I play a fair amount of sports video games. When I do, I only play franchise modes. That’s because my lack of desire for social interaction means I don’t like playing with other people online.
Before I have to start paying by the hour here, let’s get back to the point. Every team I run in franchise modes always look drastically different week to week and that’s because I am all about trades. They are fun and the best part of sports (real, fantasy or virtual). Unfortunately college sports do not have trading. They certainly wouldn’t make sense at the collegiate level, so I’m not complaining, but it is something that’s missing.
There have been a lot of trades going on in Major League Baseball recently during the lead-up to the non-waiver trade deadline on Tuesday. That’s enough to sate my desire for trades, but here are deals the Cincinnati Bearcats’ football program would be smart to make if trades were allowed. For this exercise, only teams within the American Athletic Conference are eligible to be trade partners.
Cincinnati trades Perry Young to Tulane for Jonathan Banks
There is going to be a changing of the guard at quarterback relatively soon at UC. It might not be happening this year, but with Ben Bryant and Desmond Ridder developing behind Hayden Moore, its only a matter of time. However, if UC really wanted to go for it in 2018, they need an upgrade to Moore right away. Banks’ ability to run and throw could make him a nice fit for offensive coordinator Mike Denbrock. Banks threw for nearly 1,800 yards in a run-heavy offense at Tulane last year and added 592 yards and seven touchdowns on the ground. Additionally, he showed a willingness to throw the ball long, which Moore has failed to do.
What’s in it for Tulane? While giving up a quarterback as talented as Banks would be puzzling, they would be getting back a player who would fill a need. Tulane ranked second-to-last in tackles for loss among AAC teams last year and Young had nine all by himself. On top of that, they would get two years of Young in exchange for one year of Banks, who is a senior.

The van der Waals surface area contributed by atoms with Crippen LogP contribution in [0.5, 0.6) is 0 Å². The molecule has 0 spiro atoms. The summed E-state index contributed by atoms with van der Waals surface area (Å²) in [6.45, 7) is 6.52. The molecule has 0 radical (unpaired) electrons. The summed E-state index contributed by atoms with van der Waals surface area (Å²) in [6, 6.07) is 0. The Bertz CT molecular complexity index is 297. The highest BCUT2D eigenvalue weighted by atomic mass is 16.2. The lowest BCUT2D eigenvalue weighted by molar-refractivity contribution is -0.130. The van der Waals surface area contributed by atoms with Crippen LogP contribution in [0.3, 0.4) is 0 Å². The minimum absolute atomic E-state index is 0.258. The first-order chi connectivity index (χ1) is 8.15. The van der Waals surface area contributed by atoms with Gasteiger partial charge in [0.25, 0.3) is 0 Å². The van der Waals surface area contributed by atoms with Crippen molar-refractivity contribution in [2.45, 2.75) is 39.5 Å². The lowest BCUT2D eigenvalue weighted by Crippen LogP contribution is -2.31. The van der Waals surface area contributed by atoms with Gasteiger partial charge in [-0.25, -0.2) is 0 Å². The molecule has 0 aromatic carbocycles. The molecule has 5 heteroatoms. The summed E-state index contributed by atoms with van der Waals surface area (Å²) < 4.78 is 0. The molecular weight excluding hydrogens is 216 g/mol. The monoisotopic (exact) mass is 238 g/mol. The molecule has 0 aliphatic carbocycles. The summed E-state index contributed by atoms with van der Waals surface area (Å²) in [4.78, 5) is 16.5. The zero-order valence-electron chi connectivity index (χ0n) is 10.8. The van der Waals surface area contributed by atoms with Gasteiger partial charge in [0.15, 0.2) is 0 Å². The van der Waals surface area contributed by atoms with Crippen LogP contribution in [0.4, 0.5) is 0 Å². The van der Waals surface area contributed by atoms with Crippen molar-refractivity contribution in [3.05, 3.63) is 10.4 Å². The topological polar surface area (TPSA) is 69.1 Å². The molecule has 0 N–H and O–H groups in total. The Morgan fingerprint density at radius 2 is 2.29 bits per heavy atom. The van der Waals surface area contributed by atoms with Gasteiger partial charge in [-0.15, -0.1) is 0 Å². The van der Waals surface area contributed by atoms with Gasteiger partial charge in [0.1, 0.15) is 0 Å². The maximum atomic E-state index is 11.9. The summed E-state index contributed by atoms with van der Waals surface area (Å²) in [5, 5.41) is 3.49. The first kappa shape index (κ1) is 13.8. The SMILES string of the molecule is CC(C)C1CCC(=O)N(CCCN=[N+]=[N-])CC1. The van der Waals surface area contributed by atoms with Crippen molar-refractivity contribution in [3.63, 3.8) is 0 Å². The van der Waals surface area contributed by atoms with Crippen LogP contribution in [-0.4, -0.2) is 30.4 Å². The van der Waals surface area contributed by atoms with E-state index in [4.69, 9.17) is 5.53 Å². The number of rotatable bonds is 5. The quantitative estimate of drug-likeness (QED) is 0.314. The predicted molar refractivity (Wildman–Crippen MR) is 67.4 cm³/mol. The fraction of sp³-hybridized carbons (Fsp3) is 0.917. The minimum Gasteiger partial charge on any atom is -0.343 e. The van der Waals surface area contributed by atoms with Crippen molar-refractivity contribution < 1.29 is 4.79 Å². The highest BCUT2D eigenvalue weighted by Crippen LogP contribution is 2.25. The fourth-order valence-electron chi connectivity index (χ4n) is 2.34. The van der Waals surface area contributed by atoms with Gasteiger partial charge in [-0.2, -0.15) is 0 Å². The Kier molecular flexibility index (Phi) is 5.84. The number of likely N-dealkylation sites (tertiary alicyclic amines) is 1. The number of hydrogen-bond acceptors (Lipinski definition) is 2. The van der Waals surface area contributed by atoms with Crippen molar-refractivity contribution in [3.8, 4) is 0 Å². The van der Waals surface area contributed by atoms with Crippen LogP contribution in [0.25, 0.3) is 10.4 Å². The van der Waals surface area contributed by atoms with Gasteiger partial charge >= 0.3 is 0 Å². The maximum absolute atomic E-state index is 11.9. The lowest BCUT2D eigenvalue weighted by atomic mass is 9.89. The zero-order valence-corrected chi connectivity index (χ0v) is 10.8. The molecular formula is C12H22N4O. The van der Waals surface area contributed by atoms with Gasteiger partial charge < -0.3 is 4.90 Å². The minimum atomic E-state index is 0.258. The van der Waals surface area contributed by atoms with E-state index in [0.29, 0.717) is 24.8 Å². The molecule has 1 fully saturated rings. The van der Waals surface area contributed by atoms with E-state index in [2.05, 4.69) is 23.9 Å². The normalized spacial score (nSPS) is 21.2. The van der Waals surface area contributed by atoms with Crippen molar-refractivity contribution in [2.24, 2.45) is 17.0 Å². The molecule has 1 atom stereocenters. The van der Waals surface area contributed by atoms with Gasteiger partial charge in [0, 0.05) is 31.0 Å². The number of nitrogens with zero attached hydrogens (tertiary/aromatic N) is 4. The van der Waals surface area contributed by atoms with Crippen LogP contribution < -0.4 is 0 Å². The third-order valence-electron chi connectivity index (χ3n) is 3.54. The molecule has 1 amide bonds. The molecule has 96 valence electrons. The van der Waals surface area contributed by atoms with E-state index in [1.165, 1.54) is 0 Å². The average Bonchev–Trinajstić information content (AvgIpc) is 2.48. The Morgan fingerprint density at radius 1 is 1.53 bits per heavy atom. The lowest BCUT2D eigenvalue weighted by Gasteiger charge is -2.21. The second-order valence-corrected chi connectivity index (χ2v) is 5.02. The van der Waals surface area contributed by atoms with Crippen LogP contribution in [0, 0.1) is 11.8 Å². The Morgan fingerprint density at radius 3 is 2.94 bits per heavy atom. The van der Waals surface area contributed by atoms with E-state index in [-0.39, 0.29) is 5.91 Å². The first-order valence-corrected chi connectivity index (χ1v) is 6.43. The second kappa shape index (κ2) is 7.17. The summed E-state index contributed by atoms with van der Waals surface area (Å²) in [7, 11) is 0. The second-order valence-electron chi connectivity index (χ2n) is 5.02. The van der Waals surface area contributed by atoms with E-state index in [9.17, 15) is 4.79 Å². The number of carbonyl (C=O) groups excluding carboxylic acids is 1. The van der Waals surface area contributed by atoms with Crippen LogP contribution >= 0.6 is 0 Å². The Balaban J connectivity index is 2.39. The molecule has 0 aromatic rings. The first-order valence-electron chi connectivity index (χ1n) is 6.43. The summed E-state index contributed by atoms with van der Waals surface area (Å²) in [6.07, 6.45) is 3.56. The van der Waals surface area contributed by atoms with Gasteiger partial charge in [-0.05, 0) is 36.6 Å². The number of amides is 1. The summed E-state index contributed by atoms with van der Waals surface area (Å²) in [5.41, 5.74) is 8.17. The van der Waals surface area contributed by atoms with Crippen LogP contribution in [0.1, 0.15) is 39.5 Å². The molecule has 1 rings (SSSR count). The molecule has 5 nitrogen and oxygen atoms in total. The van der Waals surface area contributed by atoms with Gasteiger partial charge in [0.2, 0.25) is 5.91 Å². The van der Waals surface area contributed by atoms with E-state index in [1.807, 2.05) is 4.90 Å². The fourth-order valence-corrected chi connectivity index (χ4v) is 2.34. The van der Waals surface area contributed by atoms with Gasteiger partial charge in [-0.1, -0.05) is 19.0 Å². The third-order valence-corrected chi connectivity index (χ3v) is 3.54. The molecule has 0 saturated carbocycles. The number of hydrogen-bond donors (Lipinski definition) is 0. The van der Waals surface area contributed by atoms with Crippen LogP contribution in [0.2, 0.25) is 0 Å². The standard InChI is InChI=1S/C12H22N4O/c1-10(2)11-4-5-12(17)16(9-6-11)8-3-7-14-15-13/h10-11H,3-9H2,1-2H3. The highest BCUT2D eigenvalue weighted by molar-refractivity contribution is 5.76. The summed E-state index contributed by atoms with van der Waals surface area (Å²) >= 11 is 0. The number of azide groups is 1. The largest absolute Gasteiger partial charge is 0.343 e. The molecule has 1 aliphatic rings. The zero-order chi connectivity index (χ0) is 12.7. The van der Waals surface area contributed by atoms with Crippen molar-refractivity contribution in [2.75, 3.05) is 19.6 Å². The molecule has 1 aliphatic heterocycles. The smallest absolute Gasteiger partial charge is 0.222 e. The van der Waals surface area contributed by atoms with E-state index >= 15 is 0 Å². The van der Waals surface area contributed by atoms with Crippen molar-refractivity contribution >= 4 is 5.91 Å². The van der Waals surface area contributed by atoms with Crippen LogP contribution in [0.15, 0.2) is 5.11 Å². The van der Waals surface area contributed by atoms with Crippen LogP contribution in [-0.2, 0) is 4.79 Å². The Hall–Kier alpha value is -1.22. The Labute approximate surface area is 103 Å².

Cincinnati trades Kevin Mouhon and Colin Woodside to Tulsa for Chandler Miller
One thing the Bearcats did fairly well last year was protect their quarterback, allowing only 17 sacks, which tied with Houston for fourth-fewest in the AAC. The unit is losing some big-time talent this year (more on that Monday), but adding a guy of Miller’s talents at center could help. He was a second-team all-AAC pick last year and could end up on the first team in 2018. Losing Mouhon and Young in two trades would present a major challenge, but with how well the Bearcats have recruited for defense, there are reinforcements ready, even if they are a bit green.
On the other side of the deal, Tulsa has talent to spare on the offensive line (plus they’d be getting a young guy to mold in Woodside), but they could use help on the pass rush. They only had 58 tackles for loss and 12 sacks in 2017 and Mouhon can help in both areas.
Cincinnati trades James Smith and Javan Hawes to UConn for Hergy Mayala or Quayvon Skanes
This one would take some expert negotiating to pull off, especially for a touchdown machine like Mayala or a returner with all-conference potential like Skanes. However, Smith is an all-conference punter and he could be very useful for UConn, a team that tied for the most punts in the conference but ranked last in yardage. Hawes is only a sophomore and has some return and pass-catching experience, but the Bearcats could add in 2018 recruit Meechi Harris or someone else to sweeten the deal.
Cincinnati trades Marquise Copeland, Kahlil Lewis and Chris Murphy to Memphis for T.J. Carter
This one would really come down to how win-now Memphis is feeling and how confident they are with the entire makeup of the roster. Carter is already a proven commodity, as he was named the AAC Rookie of the Year, but Copeland and Lewis are both very talented players in their own right and could help make for a more full roster. Meanwhile, Murphy would at least give the Tigers a replacement level player where Carter once stood. It would still probably get a no from Memphis, but if the deal could be made, this would be an excellent way for the Bearcats to sell high on older guys in the hopes of building up the foundation for the years when they are back to being competitive.